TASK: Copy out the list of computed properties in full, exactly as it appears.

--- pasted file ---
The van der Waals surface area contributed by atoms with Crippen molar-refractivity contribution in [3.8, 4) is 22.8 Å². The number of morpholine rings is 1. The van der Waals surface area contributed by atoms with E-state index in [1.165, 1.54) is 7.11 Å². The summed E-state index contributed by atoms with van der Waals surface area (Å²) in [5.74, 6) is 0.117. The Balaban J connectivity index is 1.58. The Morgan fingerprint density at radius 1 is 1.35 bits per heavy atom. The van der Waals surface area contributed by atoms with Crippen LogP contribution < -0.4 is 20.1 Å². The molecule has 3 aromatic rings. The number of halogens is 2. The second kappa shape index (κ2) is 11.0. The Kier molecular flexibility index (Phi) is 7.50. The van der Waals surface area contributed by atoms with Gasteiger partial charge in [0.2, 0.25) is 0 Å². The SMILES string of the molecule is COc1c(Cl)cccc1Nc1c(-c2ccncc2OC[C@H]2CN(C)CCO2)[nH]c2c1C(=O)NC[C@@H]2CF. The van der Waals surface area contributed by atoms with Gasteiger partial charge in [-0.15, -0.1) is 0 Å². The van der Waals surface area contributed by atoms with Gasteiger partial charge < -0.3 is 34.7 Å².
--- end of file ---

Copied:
The van der Waals surface area contributed by atoms with Crippen molar-refractivity contribution in [3.8, 4) is 22.8 Å². The number of morpholine rings is 1. The van der Waals surface area contributed by atoms with E-state index in [1.165, 1.54) is 7.11 Å². The summed E-state index contributed by atoms with van der Waals surface area (Å²) in [5.74, 6) is 0.117. The Balaban J connectivity index is 1.58. The Morgan fingerprint density at radius 1 is 1.35 bits per heavy atom. The van der Waals surface area contributed by atoms with Crippen LogP contribution < -0.4 is 20.1 Å². The molecule has 3 aromatic rings. The number of halogens is 2. The second kappa shape index (κ2) is 11.0. The Kier molecular flexibility index (Phi) is 7.50. The van der Waals surface area contributed by atoms with Gasteiger partial charge in [0.2, 0.25) is 0 Å². The SMILES string of the molecule is COc1c(Cl)cccc1Nc1c(-c2ccncc2OC[C@H]2CN(C)CCO2)[nH]c2c1C(=O)NC[C@@H]2CF. The van der Waals surface area contributed by atoms with Gasteiger partial charge in [-0.15, -0.1) is 0 Å². The van der Waals surface area contributed by atoms with Gasteiger partial charge < -0.3 is 34.7 Å².